9 posts • joined Wednesday 13th October 2010 10:08 GMT
Poor for life? Nope.
An old gf of mine was a clinical psych, specialising in CBT and kids.
Her first ten years at a charitable institution wasn't too shabby at around AUD$50K per annum gross, but when she moved to private practice that moved swiftly to $80K and kept increasing.
It's ten years later and she's pulling more than AUD$150K.
Happy? Yes. Poor? Heck no. She's doing nicely.
Tape not sufficiently persistent.
Good article and well informed points of view.
Regrettably, tape and hard disk are both susceptible to bit rot in a way that some other optical media derived products are not. It all comes down to how long the content or data is to be preserved for.
If the average spinning life of three to seven years for an HDD or six to twelve years for a minimally maintained tape are suitable for the project, then you're on a winner and well catered for with magnetic-based storage media. At the datacentre level, there is no alternative owing to individual data carrier size limits.
Want to store content or data for longer than that, or under ruggedised or non-optimal conditions? Perhaps there is a need to look a little further afield as valid permanent digital storage solutions exist.
'Twas a dud investment, rather like Super League. How the heck anyone could make a profit from a bunch of pages of teenagers fapping off to themselves, C-grade bands self-promoting and adult actresses marketing is quite beyond me. Besides, one needs a quad core machine with incredibly powerful GPUs to even load some of the pages.
China and phones
Not sure if anyone who has commented so far has actually been further into China than Shenzhen, but it is not uncommon for users to have up to five mobes, all currently active. The reason for restriction of non-Chinese VOIP services relates, perhaps, more to regulation and management of the population in the inimitable manner of that government.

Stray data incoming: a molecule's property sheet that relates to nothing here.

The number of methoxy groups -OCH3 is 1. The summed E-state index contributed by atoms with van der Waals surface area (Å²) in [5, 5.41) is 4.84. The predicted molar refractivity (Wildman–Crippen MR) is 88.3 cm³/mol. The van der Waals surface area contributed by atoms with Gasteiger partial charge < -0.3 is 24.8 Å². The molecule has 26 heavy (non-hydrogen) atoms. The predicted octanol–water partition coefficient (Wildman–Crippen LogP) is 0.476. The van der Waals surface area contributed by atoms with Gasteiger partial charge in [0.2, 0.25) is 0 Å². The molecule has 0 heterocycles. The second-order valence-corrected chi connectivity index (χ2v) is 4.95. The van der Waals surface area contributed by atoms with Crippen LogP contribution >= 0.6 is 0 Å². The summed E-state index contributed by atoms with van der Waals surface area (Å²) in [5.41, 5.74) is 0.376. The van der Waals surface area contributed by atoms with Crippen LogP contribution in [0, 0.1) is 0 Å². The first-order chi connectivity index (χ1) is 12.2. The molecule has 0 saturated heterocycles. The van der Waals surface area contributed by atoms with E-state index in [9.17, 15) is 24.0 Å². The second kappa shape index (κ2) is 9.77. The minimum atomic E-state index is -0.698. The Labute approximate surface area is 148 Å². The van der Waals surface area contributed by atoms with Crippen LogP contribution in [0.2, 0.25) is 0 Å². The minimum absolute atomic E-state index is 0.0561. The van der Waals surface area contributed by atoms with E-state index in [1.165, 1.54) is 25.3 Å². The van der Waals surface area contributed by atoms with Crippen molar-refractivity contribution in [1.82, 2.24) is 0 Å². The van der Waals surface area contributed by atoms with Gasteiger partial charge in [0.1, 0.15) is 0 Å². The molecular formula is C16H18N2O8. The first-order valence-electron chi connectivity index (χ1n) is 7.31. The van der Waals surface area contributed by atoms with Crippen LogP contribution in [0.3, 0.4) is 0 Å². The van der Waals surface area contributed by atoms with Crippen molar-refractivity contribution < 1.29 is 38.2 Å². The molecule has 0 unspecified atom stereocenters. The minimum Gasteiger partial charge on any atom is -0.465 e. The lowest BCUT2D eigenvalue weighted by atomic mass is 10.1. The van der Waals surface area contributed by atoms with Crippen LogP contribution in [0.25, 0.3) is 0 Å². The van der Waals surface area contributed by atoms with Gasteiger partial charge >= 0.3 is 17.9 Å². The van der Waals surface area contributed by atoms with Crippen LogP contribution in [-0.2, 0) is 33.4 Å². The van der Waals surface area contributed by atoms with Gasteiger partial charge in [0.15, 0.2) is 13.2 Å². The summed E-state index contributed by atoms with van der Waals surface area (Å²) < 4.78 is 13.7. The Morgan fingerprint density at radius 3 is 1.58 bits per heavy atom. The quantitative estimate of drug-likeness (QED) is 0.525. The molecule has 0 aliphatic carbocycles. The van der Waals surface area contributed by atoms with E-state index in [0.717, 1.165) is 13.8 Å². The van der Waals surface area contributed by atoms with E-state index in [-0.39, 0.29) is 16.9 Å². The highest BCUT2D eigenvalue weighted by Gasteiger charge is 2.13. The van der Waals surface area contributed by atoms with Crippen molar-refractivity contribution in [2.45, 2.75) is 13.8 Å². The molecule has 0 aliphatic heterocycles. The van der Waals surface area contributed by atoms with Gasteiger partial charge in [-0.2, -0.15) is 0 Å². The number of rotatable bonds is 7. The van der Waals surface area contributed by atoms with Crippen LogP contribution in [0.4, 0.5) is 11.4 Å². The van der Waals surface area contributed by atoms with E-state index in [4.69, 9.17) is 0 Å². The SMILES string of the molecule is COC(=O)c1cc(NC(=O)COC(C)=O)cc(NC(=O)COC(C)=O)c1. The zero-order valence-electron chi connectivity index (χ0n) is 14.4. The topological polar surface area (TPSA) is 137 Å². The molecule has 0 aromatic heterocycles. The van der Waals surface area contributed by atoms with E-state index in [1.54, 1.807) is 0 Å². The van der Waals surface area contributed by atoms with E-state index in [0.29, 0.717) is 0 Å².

All of the possibilities pronounced in the article don't last long.
Sure, magtape can do ten years at a stretch in optimal storage conditions, maybe longer if you have Das Ueber Data Vault, but what about longer storage?
What's the go in that case? How to circumvent data rotation, or at least extend rotation cycles and reduce data rot? Magtape?
Non-optical media? May as well rub it with adipocere at the start of the storage cycle, for all its recoverable worth for at least that may prevent oxidation.
What the fix, O Mighty Reg Pundits and Punters?
Centrailsed contracts are Utopian
While it would seem to be a good idea to have a centralised contract, from a business process point of view it just doesn't work. It's an idea that is right up there with "one size fits all" or even the newer "one size fits most".
As any savvy business person knows, as soon as there is a deviation from the strict terms of the contract, the price goes up.
The other issue with centralised contracts is that they are usually negotiated by someone who is targeting the best cost only and is not aware of, or is suitably arrogant to ignore, the true and often quite esoteric characteristics of the 'finesse' elements to deliver an effective and efficient solution.
Remember the old gag "Your gun was made by the lowest bidder"? Not far off in most cases.
Could it be...
So is it a cock-up then?
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